LONDON — British Airways will retire its entire fleet of Boeing 747 airplanes, the company said on Friday, citing the travel downturn and the aircraft’s high operating costs.
The decision marked not just the finish of a storied plane’s service with the company but also symbolized the end of an era of aviation in which the next generation of planes was always expected to be bigger, as well as better. Even 50 years after their introduction, the sight of 747s gliding into their docks, dwarfing other planes, could evoke a thrill in the most jaded of travelers.
The world’s first jumbo jet, known as the “Queen of the Skies,” the 747 revolutionized travel for the masses, but in recent years it had fallen out of favor with a number of airlines because of the costs.
The final commercial flight of a Boeing 747 by an American carrier took place at the end of 2017. But British Airways had held on, operating the world’s largest fleet of the planes, with 31 in service. A handful of other commercial carriers still fly the 747, though their use is expected to further dwindle in the coming years.
“It is with great sadness that we can confirm we are proposing to retire our entire 747 fleet with immediate effect,” British Airways said in a statement. “It is unlikely our magnificent ‘Queen of the Skies’ will ever operate commercial services for British Airways again due to the downturn in travel caused by the Covid-19 global pandemic.”
When the Boeing 747 began service in 1970, it was the height of modern travel technology, with room for 27 first class and 292 economy class passengers. Its iconic, humped upper deck, equipped with a lounge, or “club in the sky,” became synonymous with luxury travel.
With a tail height equivalent to a six-story building and a wingspan equal to 50 parked cars, the 747 was part of a period of innovation that saw engineers develop larger and larger planes that could be filled with more passengers and in that way drive down ticket prices.
But fuel costs in 1970 were so negligible that they were barely a factor in the airlines’ financial strategies. In recent years, advances in technology made the four-engine 747 far pricier to operate than modern twin-engine planes.
The move is especially poignant for British Airways, which received its first Boeing 747-400 in 1989 and its last in April 1999. The predecessor of British Airways, BOAC, began flying versions of the 747 in the early 1970s. At the height of the craft’s deployment, British Airways had 57 of the jumbo jets and was the second-biggest operator of the planes, after Japan Airlines, which had more than 100 in its fleet.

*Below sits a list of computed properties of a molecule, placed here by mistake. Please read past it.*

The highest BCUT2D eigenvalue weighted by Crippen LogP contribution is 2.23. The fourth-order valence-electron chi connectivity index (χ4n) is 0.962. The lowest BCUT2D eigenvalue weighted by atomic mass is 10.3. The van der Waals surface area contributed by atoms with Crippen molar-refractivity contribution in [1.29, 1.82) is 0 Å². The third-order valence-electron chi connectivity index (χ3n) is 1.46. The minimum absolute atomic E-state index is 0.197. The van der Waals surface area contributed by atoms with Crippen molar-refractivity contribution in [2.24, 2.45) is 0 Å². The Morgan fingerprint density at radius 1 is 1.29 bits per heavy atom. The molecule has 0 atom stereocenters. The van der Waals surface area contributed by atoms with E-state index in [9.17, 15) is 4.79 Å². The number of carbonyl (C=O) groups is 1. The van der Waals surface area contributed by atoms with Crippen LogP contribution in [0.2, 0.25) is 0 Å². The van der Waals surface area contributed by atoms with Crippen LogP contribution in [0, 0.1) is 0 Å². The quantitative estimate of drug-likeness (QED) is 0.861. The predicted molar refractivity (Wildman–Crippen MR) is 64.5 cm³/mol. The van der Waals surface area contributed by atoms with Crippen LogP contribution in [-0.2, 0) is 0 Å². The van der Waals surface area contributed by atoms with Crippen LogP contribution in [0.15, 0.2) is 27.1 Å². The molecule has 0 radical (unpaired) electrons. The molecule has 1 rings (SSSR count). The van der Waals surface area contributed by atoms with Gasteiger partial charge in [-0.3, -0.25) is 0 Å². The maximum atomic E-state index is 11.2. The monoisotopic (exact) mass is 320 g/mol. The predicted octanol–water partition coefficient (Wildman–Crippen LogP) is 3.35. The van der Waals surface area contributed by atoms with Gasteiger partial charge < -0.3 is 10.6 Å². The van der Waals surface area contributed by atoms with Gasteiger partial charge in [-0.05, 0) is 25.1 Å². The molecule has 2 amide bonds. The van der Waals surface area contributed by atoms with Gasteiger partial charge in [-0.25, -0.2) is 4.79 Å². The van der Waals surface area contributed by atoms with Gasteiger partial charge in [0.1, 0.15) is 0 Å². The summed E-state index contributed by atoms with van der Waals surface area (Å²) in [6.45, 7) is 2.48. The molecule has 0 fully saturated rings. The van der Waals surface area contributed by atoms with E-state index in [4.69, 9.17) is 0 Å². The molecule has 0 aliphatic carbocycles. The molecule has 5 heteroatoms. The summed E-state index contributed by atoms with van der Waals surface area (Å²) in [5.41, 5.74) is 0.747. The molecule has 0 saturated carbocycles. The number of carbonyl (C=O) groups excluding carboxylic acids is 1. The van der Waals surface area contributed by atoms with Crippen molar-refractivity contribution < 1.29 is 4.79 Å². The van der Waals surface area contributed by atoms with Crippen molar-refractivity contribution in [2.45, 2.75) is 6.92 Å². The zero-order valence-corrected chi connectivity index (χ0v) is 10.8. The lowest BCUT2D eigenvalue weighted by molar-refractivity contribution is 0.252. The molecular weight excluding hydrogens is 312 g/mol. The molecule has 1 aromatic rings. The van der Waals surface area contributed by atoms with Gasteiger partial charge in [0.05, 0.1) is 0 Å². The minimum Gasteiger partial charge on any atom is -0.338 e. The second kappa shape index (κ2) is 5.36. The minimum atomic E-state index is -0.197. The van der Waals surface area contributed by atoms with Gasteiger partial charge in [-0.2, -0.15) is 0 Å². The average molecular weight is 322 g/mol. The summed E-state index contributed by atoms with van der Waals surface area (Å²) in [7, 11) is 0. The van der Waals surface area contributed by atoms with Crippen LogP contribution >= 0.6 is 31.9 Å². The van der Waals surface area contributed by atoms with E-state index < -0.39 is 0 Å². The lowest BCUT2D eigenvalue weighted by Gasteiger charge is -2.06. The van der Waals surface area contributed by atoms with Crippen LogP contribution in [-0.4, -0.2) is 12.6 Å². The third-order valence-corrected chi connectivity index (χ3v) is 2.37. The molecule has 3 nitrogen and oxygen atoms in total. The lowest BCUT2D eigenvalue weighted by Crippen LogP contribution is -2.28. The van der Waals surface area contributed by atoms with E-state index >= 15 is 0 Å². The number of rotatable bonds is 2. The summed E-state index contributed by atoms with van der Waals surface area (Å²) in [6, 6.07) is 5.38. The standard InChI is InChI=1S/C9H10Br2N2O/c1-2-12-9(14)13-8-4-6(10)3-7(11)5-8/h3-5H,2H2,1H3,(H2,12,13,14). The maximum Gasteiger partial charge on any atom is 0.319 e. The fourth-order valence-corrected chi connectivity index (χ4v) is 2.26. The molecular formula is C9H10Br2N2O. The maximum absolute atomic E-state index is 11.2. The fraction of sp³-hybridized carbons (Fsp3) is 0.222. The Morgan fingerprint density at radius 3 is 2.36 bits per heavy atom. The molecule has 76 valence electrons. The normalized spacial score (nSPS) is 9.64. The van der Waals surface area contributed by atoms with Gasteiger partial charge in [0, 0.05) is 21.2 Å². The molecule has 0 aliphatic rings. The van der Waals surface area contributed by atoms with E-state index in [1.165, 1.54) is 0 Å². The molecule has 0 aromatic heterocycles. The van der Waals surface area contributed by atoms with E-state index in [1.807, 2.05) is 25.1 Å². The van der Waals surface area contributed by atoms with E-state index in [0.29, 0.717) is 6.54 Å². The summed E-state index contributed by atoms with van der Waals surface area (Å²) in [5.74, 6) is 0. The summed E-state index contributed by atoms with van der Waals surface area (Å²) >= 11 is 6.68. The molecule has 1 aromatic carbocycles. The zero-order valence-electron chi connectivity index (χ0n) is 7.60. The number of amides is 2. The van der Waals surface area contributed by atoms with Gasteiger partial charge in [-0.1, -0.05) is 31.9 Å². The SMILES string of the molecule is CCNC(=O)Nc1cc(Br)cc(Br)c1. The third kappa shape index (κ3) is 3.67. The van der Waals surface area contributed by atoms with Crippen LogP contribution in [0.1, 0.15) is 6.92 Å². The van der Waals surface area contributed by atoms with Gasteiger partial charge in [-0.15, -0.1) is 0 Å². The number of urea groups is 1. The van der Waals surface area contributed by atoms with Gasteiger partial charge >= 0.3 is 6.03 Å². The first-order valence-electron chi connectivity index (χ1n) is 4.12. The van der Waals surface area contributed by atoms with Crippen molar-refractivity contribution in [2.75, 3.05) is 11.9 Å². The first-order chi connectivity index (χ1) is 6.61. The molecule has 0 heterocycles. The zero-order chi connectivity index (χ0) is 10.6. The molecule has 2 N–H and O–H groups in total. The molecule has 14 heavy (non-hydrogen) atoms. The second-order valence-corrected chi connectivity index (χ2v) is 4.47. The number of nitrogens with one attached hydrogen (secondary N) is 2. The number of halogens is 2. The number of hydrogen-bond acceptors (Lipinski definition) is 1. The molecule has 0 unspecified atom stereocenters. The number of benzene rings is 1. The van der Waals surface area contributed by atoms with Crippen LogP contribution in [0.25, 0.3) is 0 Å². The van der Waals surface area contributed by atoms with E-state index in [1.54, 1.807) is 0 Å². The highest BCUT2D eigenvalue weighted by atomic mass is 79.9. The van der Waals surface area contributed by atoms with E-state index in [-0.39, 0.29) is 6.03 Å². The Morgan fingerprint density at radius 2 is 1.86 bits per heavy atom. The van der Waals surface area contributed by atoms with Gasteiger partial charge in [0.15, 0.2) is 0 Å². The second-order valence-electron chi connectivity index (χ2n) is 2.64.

Some commercial carriers still operate passenger flights on the 747, including Air China, Korean Air and Lufthansa. A number of companies, including UPS, also use the 747 freighter to transport cargo.
Other airlines have also recently retired their fleets, including Qantas of Australia, which accelerated plans to do so because of the coronavirus pandemic and held had a series of farewell flights for the last of its 747s this week. The final 747 in that airline’s fleet will depart Sydney later this month and be stored in the Mojave Desert in California.
The last order for a passenger version of the 747 came from the U.S. government, which in 2017 commissioned two of the jets from Boeing for use by the president, as Air Force One aircraft. The planes — a repurposed version of the 747-8 — are scheduled for delivery in 2024.
Bloomberg News reported this month that Boeing had quietly pulled the plug on production of the 747.
Some parts of the British Airways fleet may fly again, with engine components and metal from the fuselage often stripped for other uses. For the most part, however, specialist companies are hired to dismantle and scrap planes that airlines no longer fly.
British Airways was set to retire the last of its Boeing 747s in 2024, but as the coronavirus saw travel grind to a halt, threatening the finances of airlines the world over, that time frame was pushed forward. British Airways has been a company in crisis since the pandemic began, with the financial fallout threatening thousands of jobs.
In April, the carrier’s parent, the Madrid-based International Airlines Group, announced plans to restructure British Airways that could result in up to 12,000 people losing their jobs.